Some of you may be familiar with the concept of a “Stock Card” which records movements,
in and out, of particular, specific items in a warehouse. The information at the top
of the Stock Card is basically the SKU. You have the item description, here there is the
“donor” who represents the owner, you have the expiry date (although in this case it’s
blank) and you have the unit of measure on the top right here, you know that this particular
item is measured in ‘sets’. So firstly, let’s talk about the designation.
The designation is a short phrase which should describe the item in such a way that it cannot
be mixed up with any other item in the warehouse, even an item that’s very similar. Using just
the designation alone, someone who is not a logistics officer should be able to go to
the warehouse and pick out exactly the correct item. They should not be able to mix it up
with another very similar item. The designation does have to be short and
concise; it does have to fit on this paperwork. The designation could include any of these
items: the colour of the item, the weight of the item, the volume of the item. Picking
what to pick in your designation is a matter of judgement. For example, knowing the weight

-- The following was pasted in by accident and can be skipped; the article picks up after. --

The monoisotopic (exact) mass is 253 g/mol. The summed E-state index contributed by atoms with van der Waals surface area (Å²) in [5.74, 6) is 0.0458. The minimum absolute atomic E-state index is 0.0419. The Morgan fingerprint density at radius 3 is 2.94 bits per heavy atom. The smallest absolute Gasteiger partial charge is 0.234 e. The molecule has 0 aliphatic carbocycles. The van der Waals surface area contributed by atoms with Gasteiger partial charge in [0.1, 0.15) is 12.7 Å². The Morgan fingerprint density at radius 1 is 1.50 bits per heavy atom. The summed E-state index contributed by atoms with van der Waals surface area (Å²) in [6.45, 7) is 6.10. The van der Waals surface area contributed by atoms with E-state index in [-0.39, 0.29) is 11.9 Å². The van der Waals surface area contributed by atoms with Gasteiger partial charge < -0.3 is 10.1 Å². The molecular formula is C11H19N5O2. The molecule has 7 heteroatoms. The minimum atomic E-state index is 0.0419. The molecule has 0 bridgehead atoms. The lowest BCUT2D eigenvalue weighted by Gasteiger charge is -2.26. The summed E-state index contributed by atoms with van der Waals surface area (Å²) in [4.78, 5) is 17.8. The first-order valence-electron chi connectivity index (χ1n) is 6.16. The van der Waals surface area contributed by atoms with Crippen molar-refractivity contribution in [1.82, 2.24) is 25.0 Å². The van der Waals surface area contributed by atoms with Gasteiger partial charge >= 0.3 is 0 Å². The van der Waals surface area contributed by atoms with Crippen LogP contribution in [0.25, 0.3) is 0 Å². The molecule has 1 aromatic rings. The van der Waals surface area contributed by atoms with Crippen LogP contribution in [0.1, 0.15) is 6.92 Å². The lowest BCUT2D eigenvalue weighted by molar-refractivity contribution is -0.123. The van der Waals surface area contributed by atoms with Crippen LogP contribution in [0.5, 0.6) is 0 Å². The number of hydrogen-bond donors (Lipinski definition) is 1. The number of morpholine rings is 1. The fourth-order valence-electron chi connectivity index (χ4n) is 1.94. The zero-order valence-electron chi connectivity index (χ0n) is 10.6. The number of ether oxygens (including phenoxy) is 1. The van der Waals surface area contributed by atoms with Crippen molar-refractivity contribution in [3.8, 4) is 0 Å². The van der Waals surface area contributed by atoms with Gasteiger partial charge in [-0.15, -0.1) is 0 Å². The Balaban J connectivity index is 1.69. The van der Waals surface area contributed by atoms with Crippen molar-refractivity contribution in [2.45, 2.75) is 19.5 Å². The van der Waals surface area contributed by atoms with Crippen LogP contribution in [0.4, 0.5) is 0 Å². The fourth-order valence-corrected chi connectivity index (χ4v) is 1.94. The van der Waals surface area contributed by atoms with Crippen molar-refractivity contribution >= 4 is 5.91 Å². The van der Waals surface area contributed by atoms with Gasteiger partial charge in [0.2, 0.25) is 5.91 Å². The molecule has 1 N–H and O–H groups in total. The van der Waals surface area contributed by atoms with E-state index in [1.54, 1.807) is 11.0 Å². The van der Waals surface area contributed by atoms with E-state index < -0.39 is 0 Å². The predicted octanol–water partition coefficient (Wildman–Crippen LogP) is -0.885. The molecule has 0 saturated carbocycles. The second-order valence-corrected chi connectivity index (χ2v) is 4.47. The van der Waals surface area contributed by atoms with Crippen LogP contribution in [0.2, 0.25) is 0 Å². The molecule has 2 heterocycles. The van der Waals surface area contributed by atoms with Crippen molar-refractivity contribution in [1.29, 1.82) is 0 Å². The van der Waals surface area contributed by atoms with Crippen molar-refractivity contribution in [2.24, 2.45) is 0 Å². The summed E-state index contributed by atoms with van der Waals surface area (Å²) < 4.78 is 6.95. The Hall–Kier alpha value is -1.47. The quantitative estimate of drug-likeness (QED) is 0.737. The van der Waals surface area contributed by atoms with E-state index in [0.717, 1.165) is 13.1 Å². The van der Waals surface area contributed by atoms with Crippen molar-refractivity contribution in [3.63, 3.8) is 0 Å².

of a bag of sugar would be a really useful way of keeping track of that exact bag of
sugar. But knowing the weight of a tarpaulin is not so useful. For the tarpaulin, you might
decide to describe it as a “blue tarpaulin” or a “tarpaulin with UN logo”, something like
that. OK, let’s take a quick example. Let’s imagine
you have just received a shipment of this item, a shovel. How would you select a designation
for this item? Well, you have to choose a designation which makes sure that this shovel
can’t be mixed up with any other type of shovel. Even if you have no shovels in your warehouse
just now, it’s quite possible that in future you will have more shovels delivered. Your